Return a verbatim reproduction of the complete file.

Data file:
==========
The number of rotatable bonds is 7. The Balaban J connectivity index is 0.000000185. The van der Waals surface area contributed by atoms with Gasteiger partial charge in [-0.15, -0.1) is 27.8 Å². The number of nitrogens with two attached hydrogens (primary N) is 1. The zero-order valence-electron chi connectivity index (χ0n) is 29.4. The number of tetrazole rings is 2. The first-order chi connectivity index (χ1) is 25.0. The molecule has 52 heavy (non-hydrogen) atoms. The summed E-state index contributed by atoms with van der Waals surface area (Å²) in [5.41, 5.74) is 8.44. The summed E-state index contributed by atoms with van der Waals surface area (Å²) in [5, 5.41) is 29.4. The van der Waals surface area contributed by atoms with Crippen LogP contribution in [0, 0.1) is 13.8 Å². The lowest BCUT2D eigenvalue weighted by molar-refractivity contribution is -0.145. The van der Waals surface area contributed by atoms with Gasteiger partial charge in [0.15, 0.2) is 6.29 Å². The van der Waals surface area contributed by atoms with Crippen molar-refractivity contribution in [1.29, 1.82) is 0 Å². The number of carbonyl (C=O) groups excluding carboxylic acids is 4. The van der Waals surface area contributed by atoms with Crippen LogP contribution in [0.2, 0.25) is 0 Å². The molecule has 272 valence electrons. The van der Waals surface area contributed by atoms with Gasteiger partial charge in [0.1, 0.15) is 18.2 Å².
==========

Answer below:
The number of rotatable bonds is 7. The Balaban J connectivity index is 0.000000185. The van der Waals surface area contributed by atoms with Gasteiger partial charge in [-0.15, -0.1) is 27.8 Å². The number of nitrogens with two attached hydrogens (primary N) is 1. The zero-order valence-electron chi connectivity index (χ0n) is 29.4. The number of tetrazole rings is 2. The first-order chi connectivity index (χ1) is 25.0. The molecule has 52 heavy (non-hydrogen) atoms. The summed E-state index contributed by atoms with van der Waals surface area (Å²) in [5.41, 5.74) is 8.44. The summed E-state index contributed by atoms with van der Waals surface area (Å²) in [5, 5.41) is 29.4. The van der Waals surface area contributed by atoms with Crippen LogP contribution in [0, 0.1) is 13.8 Å². The lowest BCUT2D eigenvalue weighted by molar-refractivity contribution is -0.145. The van der Waals surface area contributed by atoms with Gasteiger partial charge in [0.15, 0.2) is 6.29 Å². The van der Waals surface area contributed by atoms with Crippen molar-refractivity contribution in [1.29, 1.82) is 0 Å². The number of carbonyl (C=O) groups excluding carboxylic acids is 4. The van der Waals surface area contributed by atoms with Crippen LogP contribution in [0.2, 0.25) is 0 Å². The molecule has 272 valence electrons. The van der Waals surface area contributed by atoms with Gasteiger partial charge in [0.1, 0.15) is 18.2 Å².